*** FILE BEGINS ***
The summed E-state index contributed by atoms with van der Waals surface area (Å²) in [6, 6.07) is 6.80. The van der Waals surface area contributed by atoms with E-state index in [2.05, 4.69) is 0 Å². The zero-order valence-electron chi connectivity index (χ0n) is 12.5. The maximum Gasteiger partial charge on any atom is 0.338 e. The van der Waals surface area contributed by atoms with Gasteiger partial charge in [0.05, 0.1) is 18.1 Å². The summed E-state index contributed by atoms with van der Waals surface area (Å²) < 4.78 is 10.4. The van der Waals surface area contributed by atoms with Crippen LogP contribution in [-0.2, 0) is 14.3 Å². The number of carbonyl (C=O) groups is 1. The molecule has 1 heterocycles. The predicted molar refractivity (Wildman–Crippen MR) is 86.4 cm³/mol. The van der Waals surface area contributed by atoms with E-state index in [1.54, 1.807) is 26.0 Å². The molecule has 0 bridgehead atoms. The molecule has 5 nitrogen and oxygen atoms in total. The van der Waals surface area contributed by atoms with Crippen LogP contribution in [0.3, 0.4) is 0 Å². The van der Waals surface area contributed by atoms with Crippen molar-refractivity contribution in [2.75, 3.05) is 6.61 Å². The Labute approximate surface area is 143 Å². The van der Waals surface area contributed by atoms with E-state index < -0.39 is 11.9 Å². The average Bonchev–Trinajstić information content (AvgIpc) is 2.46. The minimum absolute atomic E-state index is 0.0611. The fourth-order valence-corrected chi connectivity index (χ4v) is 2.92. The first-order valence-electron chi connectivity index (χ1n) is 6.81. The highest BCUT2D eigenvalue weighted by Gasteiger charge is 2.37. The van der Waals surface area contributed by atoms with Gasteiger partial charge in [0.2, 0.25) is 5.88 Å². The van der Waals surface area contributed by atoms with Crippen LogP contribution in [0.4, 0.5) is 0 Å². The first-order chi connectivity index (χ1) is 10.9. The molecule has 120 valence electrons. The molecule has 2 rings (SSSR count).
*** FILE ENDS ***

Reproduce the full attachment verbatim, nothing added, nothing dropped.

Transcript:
The summed E-state index contributed by atoms with van der Waals surface area (Å²) in [6, 6.07) is 6.80. The van der Waals surface area contributed by atoms with E-state index in [2.05, 4.69) is 0 Å². The zero-order valence-electron chi connectivity index (χ0n) is 12.5. The maximum Gasteiger partial charge on any atom is 0.338 e. The van der Waals surface area contributed by atoms with Gasteiger partial charge in [0.05, 0.1) is 18.1 Å². The summed E-state index contributed by atoms with van der Waals surface area (Å²) < 4.78 is 10.4. The van der Waals surface area contributed by atoms with Crippen LogP contribution in [-0.2, 0) is 14.3 Å². The number of carbonyl (C=O) groups is 1. The molecule has 1 heterocycles. The predicted molar refractivity (Wildman–Crippen MR) is 86.4 cm³/mol. The van der Waals surface area contributed by atoms with E-state index in [1.54, 1.807) is 26.0 Å². The molecule has 0 bridgehead atoms. The molecule has 5 nitrogen and oxygen atoms in total. The van der Waals surface area contributed by atoms with Crippen LogP contribution in [0.3, 0.4) is 0 Å². The van der Waals surface area contributed by atoms with Crippen molar-refractivity contribution in [2.75, 3.05) is 6.61 Å². The Labute approximate surface area is 143 Å². The van der Waals surface area contributed by atoms with E-state index < -0.39 is 11.9 Å². The average Bonchev–Trinajstić information content (AvgIpc) is 2.46. The minimum absolute atomic E-state index is 0.0611. The fourth-order valence-corrected chi connectivity index (χ4v) is 2.92. The first-order valence-electron chi connectivity index (χ1n) is 6.81. The highest BCUT2D eigenvalue weighted by Gasteiger charge is 2.37. The van der Waals surface area contributed by atoms with Gasteiger partial charge in [0.2, 0.25) is 5.88 Å². The van der Waals surface area contributed by atoms with Crippen LogP contribution in [0.4, 0.5) is 0 Å². The first-order chi connectivity index (χ1) is 10.9. The molecule has 120 valence electrons. The molecule has 2 rings (SSSR count).